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Vulnerability assessment is a promising approach to identifying critical components of complex systems. In such systems, critical components could be crucial links and strategic locations for management and control. Managing those components better could, in turn, improve or reinforce a system’s resilience to shock events. However, fully comprehensive vulnerability assessments cannot be guaranteed as enumerating all possible shock events in complex systems is computationally intensive and almost infeasible. Consequently, the important role of some components might be neglected. This paper explores the feasibility of using a dual approach vulnerability assessment for water distribution systems (WDSs). Specifically, complex network analysis (e.g. community detection) and control-theory-based analysis (e.g. controllability analysis) is utilized to identify critical components within WDSs. A real-world benchmark water distribution system is mapped into either undirected or directed graphs by identifying critical pipes and nodes respectively. Here, critical links refer to pipes linking all the subsystems of a WDS together. Critical nodes are defined as actuators based on analogy with control theory. Controlling a suitable set of actuators by different signals can offer full control over a dynamical system. The results from the two different methods are discussed with respect to the criticality of the identified components to water supply during failure, and the correlations among the alternative approaches. It is concluded that, although there is a much larger number of actuators, about 77% of critical links are also identified as actuator pipes (pipes with either of its end points as actuators) and therefore they have the same criticality. For the remaining 23%, the location of critical links is rather close to that of actuators despite differences in criticality. Further study is ongoing to confirm whether any other actuators unexplored in this study could be more critical than the studied actuators and critical links or not. Further, a variety of failures will be compared using the two methods.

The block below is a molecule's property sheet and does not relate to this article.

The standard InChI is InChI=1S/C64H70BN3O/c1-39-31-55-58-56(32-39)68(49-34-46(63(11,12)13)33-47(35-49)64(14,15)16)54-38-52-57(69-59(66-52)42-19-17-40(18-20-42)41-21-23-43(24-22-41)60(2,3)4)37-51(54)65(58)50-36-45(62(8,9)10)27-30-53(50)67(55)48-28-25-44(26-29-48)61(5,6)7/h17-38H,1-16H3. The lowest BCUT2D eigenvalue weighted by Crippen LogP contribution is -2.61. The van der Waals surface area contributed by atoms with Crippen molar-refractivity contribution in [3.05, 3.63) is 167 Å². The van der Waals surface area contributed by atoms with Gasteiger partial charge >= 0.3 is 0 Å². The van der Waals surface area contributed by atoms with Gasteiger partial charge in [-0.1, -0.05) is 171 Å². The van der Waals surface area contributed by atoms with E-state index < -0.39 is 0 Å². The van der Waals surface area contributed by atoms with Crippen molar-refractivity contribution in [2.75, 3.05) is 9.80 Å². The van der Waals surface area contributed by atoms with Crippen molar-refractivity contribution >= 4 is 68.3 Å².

Session R56, Water Distribution Networks: Infrastructure Health



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